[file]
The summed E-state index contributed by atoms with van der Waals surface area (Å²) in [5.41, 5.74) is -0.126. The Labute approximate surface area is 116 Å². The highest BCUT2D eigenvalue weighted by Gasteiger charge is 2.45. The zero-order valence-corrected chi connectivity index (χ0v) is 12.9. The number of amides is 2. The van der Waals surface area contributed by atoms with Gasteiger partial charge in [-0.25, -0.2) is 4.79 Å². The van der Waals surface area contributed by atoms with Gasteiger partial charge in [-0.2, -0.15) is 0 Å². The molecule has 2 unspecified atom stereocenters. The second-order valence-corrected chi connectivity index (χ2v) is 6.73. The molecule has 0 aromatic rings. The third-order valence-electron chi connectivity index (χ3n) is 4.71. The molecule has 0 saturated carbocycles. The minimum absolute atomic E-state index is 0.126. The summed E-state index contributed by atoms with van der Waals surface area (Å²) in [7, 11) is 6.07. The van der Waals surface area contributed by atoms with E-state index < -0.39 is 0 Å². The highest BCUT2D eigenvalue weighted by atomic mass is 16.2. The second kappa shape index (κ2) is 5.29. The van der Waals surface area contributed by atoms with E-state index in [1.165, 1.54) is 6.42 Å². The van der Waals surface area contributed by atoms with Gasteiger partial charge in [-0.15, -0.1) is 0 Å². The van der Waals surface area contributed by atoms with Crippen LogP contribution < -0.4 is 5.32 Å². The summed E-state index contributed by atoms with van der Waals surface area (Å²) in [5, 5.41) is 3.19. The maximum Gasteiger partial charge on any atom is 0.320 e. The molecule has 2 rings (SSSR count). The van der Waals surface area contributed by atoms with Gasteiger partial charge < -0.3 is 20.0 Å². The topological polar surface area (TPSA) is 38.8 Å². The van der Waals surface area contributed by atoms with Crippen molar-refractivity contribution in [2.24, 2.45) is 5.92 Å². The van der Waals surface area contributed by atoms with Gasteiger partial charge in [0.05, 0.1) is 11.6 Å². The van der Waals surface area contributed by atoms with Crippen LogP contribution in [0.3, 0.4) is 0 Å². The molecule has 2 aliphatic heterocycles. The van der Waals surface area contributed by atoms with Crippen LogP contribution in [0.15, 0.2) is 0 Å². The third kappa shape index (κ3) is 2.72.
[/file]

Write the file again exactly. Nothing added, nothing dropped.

The summed E-state index contributed by atoms with van der Waals surface area (Å²) in [5.41, 5.74) is -0.126. The Labute approximate surface area is 116 Å². The highest BCUT2D eigenvalue weighted by Gasteiger charge is 2.45. The zero-order valence-corrected chi connectivity index (χ0v) is 12.9. The number of amides is 2. The van der Waals surface area contributed by atoms with Gasteiger partial charge in [-0.25, -0.2) is 4.79 Å². The van der Waals surface area contributed by atoms with Gasteiger partial charge in [-0.2, -0.15) is 0 Å². The molecule has 2 unspecified atom stereocenters. The second-order valence-corrected chi connectivity index (χ2v) is 6.73. The molecule has 0 aromatic rings. The third-order valence-electron chi connectivity index (χ3n) is 4.71. The molecule has 0 saturated carbocycles. The minimum absolute atomic E-state index is 0.126. The summed E-state index contributed by atoms with van der Waals surface area (Å²) in [7, 11) is 6.07. The van der Waals surface area contributed by atoms with E-state index < -0.39 is 0 Å². The highest BCUT2D eigenvalue weighted by atomic mass is 16.2. The second kappa shape index (κ2) is 5.29. The van der Waals surface area contributed by atoms with E-state index in [1.165, 1.54) is 6.42 Å². The van der Waals surface area contributed by atoms with Gasteiger partial charge in [-0.15, -0.1) is 0 Å². The van der Waals surface area contributed by atoms with Crippen LogP contribution < -0.4 is 5.32 Å². The summed E-state index contributed by atoms with van der Waals surface area (Å²) in [5, 5.41) is 3.19. The maximum Gasteiger partial charge on any atom is 0.320 e. The molecule has 2 rings (SSSR count). The van der Waals surface area contributed by atoms with Gasteiger partial charge < -0.3 is 20.0 Å². The topological polar surface area (TPSA) is 38.8 Å². The van der Waals surface area contributed by atoms with Crippen molar-refractivity contribution in [2.24, 2.45) is 5.92 Å². The van der Waals surface area contributed by atoms with Gasteiger partial charge in [0.05, 0.1) is 11.6 Å². The van der Waals surface area contributed by atoms with Crippen LogP contribution in [0.3, 0.4) is 0 Å². The molecule has 2 aliphatic heterocycles. The van der Waals surface area contributed by atoms with Crippen LogP contribution in [0.15, 0.2) is 0 Å². The third kappa shape index (κ3) is 2.72.